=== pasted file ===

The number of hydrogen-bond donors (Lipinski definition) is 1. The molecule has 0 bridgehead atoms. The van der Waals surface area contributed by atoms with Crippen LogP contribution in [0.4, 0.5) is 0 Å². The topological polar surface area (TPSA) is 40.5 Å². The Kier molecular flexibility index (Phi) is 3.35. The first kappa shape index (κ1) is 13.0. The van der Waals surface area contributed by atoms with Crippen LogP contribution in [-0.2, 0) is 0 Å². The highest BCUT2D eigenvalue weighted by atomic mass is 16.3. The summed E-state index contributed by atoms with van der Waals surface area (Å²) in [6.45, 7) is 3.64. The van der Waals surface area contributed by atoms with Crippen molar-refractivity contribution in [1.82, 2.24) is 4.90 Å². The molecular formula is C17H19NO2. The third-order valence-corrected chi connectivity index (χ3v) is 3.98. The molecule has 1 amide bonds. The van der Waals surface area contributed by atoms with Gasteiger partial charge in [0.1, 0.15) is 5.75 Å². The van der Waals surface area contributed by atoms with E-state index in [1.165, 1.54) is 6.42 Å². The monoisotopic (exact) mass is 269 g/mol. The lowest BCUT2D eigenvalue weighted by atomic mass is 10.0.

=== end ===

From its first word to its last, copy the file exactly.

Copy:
The number of hydrogen-bond donors (Lipinski definition) is 1. The molecule has 0 bridgehead atoms. The van der Waals surface area contributed by atoms with Crippen LogP contribution in [0.4, 0.5) is 0 Å². The topological polar surface area (TPSA) is 40.5 Å². The Kier molecular flexibility index (Phi) is 3.35. The first kappa shape index (κ1) is 13.0. The van der Waals surface area contributed by atoms with Crippen LogP contribution in [-0.2, 0) is 0 Å². The highest BCUT2D eigenvalue weighted by atomic mass is 16.3. The summed E-state index contributed by atoms with van der Waals surface area (Å²) in [6.45, 7) is 3.64. The van der Waals surface area contributed by atoms with Crippen molar-refractivity contribution in [1.82, 2.24) is 4.90 Å². The molecular formula is C17H19NO2. The third-order valence-corrected chi connectivity index (χ3v) is 3.98. The molecule has 1 amide bonds. The van der Waals surface area contributed by atoms with Gasteiger partial charge in [0.1, 0.15) is 5.75 Å². The van der Waals surface area contributed by atoms with E-state index in [1.165, 1.54) is 6.42 Å². The monoisotopic (exact) mass is 269 g/mol. The lowest BCUT2D eigenvalue weighted by atomic mass is 10.0.